Data Science Python Interview Question Walkthrough
In this article, we show how to approach and solve a challenging data science question from an interview at the City of San Francisco. If you want to excel in extracting information from address strings, you will find this useful.
The City and County of San Francisco employs, according to various sources, between 35 and 45 thousand people. These positions are spread across many of its departments such as finances, health, transportation, law enforcement, museums or even the San Francisco International Airport. This includes data scientists who are employed either within the Department of Technology or as a supporting role in another division.
Generally, to become a data scientist at the City of San Francisco one is expected to have experience in performing data mining, data processing, and exploratory data analysis using SQL, Python libraries (e.g., NumPy and pandas), and big data tools (e.g., Hadoop MapReduce and Spark). Particularly knowledge in programming and developing algorithms in Python is a major requirement. Data scientists can expect to perform hypothesis testing, regression, classification, clustering, time series analysis, natural language processing, feature engineering, and predictive modeling as part of their job.
Technical Concepts Tested in Interview Questions
In this article, we discuss and solve one of the data science interview questions that require string manipulation and information extraction from an address. This example represents a large portion of data science questions at the City of San Francisco because in many cases candidates are asked to extract information from or summarise data that somehow relate to the city governance - business registries, census data, statistics, payrolls etc.
In many of these questions the task involves extracting information from text, such as business type from its name, zip codes or street names from address, or department from a position name. The assignments like this require the knowledge in manipulating strings, constructing conditional statements and applying the methods to large datasets. Additionally, they test skills that are not specific for any specific programming language, for instance, identifying and solving edge cases.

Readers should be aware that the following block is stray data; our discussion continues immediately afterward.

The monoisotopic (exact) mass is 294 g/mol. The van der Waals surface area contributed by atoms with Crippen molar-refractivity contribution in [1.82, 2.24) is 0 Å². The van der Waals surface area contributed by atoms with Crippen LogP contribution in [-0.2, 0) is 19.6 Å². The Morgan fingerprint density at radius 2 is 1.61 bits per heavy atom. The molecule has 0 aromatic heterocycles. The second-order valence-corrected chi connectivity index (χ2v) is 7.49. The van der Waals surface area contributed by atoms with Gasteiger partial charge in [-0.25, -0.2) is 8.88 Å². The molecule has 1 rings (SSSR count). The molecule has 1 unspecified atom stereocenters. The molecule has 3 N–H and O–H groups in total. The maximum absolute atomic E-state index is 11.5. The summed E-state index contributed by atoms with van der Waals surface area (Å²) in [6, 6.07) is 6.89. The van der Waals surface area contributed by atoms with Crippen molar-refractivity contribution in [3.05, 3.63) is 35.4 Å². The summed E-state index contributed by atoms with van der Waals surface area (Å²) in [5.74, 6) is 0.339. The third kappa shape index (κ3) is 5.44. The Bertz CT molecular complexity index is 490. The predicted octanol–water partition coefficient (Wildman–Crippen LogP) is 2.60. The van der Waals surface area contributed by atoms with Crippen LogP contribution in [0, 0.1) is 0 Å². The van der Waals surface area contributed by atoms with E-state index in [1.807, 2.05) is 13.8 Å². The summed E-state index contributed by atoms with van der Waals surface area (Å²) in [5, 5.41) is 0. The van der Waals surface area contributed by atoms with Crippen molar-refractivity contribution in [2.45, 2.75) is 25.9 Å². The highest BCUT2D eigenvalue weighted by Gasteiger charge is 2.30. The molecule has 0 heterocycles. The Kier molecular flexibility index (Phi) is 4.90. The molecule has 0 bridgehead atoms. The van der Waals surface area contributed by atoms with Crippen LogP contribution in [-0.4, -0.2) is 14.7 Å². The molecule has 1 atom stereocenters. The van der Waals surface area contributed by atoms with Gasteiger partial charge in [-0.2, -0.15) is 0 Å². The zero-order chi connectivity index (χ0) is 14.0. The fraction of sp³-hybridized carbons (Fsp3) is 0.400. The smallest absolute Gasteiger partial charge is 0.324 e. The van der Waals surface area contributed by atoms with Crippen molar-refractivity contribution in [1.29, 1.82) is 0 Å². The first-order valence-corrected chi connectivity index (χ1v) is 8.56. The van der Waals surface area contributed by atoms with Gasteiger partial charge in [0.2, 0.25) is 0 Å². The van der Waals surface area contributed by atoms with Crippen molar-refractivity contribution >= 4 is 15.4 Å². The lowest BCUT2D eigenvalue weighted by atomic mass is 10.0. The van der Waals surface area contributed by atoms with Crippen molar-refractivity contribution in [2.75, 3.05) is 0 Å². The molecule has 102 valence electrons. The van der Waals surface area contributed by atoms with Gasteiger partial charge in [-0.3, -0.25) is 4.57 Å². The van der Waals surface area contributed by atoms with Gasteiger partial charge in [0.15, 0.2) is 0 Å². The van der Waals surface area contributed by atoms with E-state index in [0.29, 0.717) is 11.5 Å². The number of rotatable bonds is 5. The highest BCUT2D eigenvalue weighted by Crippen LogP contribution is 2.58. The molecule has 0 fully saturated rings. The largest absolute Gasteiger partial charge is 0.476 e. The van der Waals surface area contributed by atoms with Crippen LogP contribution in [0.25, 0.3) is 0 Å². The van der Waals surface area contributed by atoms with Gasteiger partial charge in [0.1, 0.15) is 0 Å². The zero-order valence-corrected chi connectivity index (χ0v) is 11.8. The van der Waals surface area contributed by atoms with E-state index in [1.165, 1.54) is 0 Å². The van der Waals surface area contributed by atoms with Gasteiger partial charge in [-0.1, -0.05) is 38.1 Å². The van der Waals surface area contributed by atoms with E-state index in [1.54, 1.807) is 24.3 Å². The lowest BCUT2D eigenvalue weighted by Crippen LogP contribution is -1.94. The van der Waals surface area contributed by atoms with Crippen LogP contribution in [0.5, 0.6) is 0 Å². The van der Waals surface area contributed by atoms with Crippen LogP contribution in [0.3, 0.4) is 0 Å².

Data Science Interview Question: Health Inspections Per Street
This question has been asked to those interviewing to get a job at the City of San Francisco and is titled ‘Health Inspections Per Street’. It’s a hard-level question because dealing with all the edge cases when working with addresses is always tricky.
We’re being asked to find the number of inspections for each street name where a risk category value is assigned. We’ll see the data and find out what the risk category value is in a moment. It also says that we should output the result along with the street name and order the results based on the number of inspections in descending order.
This already tells us that we’ll need to extract a street name from an address and the second paragraph gives us further instructions on how to do it. It correctly realizes that it's hard to catch every variation of how street names are written. There’s an example given here: your code should skip street names that include only 1 letter like the street named 'b' in 295 B Orizaba Ave. The letter 'b' is an element of the "house number" and not the street name. Rather than extracting 'b', Orizaba should be returned.
What the question is warning us about is not to simply assume that we can just find the first space in the address string and assume that everything before the space is a house number and everything after in a street name. There are edge cases, like this one with the house number 295B that we need to account for in our solution.
Framework to Solve the Problem
Before we start devising the solution, let me share with you the 3-steps general framework to solve any data science problem. It’s especially useful for solving interview tasks as given the stress, it’s lifesaving to have a systematic way to approach any question, but it also comes useful in general e.g. in your data science career.
- Understand your data:
- List your assumptions about the data columns so you know which columns to use
- If you still don’t feel confident you understand your data enough, view the first couple of rows of your data (single or multiple tables). Or if in an interview, ask for some example values so you understand the actual data, not just the columns. It’ll help you identify edge cases and limit your solution to the bounds of your assumption.